It's a business dinner, after all. But while a street corner comal was my primary goal for the trip, I can't say I was broken up over the prospect of hitting someplace with a reputation like Enrique Olvera's flagship restaurant, Pujol. Unlike Patricia Quintana, whose Izote we checked out last trip, Olvera is one of the young turks of upscale Mexican cuisine, only in his mid-30s but already with a ten-year-old internationally acclaimed fine dining restaurant under his belt. Going in, I knew the name, I knew the food was upscale, and I knew that I could probably expect something special. Beyond that, I opted not to do any research, preferring to go in without any preconceptions. The restaurant was recently redesigned, and it was evident from the get go that if the decor is any indication, Olvera is doing his utmost to contemporize the cuisine. It's a food paparazzo’s dream, dark, blank grey walls surrounding 15 tables with white tablecloths and brilliant spotlights, stark and modern and obviously intended to put the focus on one place -- your plate. Our hosts were kind enough to indulge our desire to try the full tasting menu, and the first item to hit the table was an amuse of skewered baby corn that I believe had been pickled, grilled and then slathered with a completely unidentifiable (to me) mix of creamy and earthy elements that may or may not have included huitlacoche and/or escamoles... ant eggs. Since I've never sampled escamoles before, I can't say. I only know that I think one of our hosts said something about ants before suddenly becoming reluctant to translate the dish's description for me. Or he may have been referring to one of Olvera's signature dishes that serves escamoles like caviar, I can't say. Too bad... he needn't have feared. But in either case, the corn was vinegared, lightly grilled and had a sort of smoky, earthy flavor that was a great way to warm up. Excitement was building.

Cebiche pescado a la VeracruzanaDominic Armato

Olvera's famous playfulness was immediately evident at the top of the menu. He took the traditional pescado a la Veracruzana and made it cold, serving lime-cured salmon (Arctic char? I should've taken notes) with the traditional accoutrements, except in cold fashion. Slivered raw onions, fresh sprigs of micro herbs, pickled capers, tiny halos of sliced green olive... the elements were there, but completely repackaged in a cold ceviche. I'm honestly unsure whether this was brilliance or tradition, but to me it was a fresh idea that I greatly appreciated. The ceviche itself was very understated, a subtle combination of flavors anchored by perfect ribbons of fish that had been only barely cured, leaning almost more towards sashimi than ceviche. It was a perfectly elegant beginning.

Aguacate rellenas de camarónDominic Armato

With the second dish, Olvera remained in the seafood realm, but started to kick things up a bit. Creamy, cool shrimp sat atop a clean and simple cilantro pesto, and both were hidden beneath an avocado canopy arranged so artfully that it looked like it could have been constructed by Frank Gehry, and topped with a punchy dollop of mayonnaise spiked with fruity puya chiles. Shrimp, mayonnaise, avocado, cilantro, chiles -- it's as common a combination of flavors as they come, and that he was able to elevate them to such a level that they didn't feel the least bit out of place in a fine dining restaurant is, I think, a testament to his technique, which is impressive. I was surprised to find that I enjoyed this dish even more than the ceviche, cool and creamy with the herbal notes and just enough punch from the chiles to slice right through. Delightful.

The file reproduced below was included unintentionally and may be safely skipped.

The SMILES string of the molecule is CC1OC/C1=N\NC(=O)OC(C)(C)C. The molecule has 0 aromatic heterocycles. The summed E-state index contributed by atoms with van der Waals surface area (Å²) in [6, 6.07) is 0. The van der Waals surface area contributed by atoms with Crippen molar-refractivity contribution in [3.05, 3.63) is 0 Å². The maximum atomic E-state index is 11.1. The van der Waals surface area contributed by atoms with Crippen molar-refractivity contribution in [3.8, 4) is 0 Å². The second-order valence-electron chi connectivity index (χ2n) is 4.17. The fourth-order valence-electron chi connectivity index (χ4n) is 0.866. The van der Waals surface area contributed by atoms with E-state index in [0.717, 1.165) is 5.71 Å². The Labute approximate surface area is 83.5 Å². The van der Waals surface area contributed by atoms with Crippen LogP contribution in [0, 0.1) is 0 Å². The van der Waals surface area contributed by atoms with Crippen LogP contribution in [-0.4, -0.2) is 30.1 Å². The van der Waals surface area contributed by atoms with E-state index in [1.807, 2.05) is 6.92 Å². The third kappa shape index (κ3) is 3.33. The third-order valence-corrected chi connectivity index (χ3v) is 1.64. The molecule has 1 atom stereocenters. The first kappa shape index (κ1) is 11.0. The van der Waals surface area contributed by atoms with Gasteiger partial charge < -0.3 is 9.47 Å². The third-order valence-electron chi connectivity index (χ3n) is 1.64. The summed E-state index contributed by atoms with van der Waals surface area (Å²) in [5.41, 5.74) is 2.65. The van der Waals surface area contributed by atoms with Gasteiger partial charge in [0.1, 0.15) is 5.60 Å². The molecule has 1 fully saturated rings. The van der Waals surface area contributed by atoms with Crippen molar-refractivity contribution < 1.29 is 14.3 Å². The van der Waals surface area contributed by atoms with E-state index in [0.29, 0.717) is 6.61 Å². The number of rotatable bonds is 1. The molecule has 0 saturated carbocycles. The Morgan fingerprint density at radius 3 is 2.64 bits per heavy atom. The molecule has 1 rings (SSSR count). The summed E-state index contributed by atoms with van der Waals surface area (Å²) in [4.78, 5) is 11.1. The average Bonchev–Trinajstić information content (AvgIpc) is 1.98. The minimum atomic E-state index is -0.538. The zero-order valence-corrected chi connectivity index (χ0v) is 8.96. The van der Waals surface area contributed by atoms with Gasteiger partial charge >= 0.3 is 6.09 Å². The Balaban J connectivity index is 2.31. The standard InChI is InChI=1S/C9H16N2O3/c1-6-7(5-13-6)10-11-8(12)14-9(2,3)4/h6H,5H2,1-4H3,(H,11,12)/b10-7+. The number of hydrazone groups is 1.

Tamal de cuitlacocheDominic Armato

When the third dish arrived, I briefly considered the possibility that we'd received the wrong item, but you can rest assured that there's a tamale in there. It was a small one, composed of masa and huitlacoche, the corn fungus that routinely makes lists of challenging foods for reasons I'll never understand (it tastes like a particularly earthy breed of mushroom -- what's the big deal?). It was buried, however, in a somehow perfectly-shaped foam bubble that was made with a fresh, sour farm cheese. That the dish was visually arresting goes without saying, but for me this was a great example of non-gratuitous foam use, because it allowed him to integrate that very naturally sour cheese while at the same time lightening its impact so that it didn't kill the huitlacoche and natural sweetness of the corn tamale which, incidentally, was beautifully warm and tender.

Sopa de chicharrón y tortillaDominic Armato

The fourth dish was tortilla soup. Tortilla soup! Now it was almost as though he was showing off, taking the most basic foods he could come up with simply to prove that he could turn them into fine dining material. And he did admirably. Though this was one of the evening's humbler entries, it was nonetheless atypically delicious, a velvety, spicy stewed tomato concoction that tasted as though the flavor of two bowls of tortilla soup had been compressed into one. For an extra dimension, both in terms of flavor and texture, he served the soup with crunchy chicharrones, their airy pockets soaking up some of the soup while still maintaining their crunch. I wouldn't call this dish a highlight of the meal, but it took tortilla soup to unusually refined heights, and on that basis alone it was very, very successful.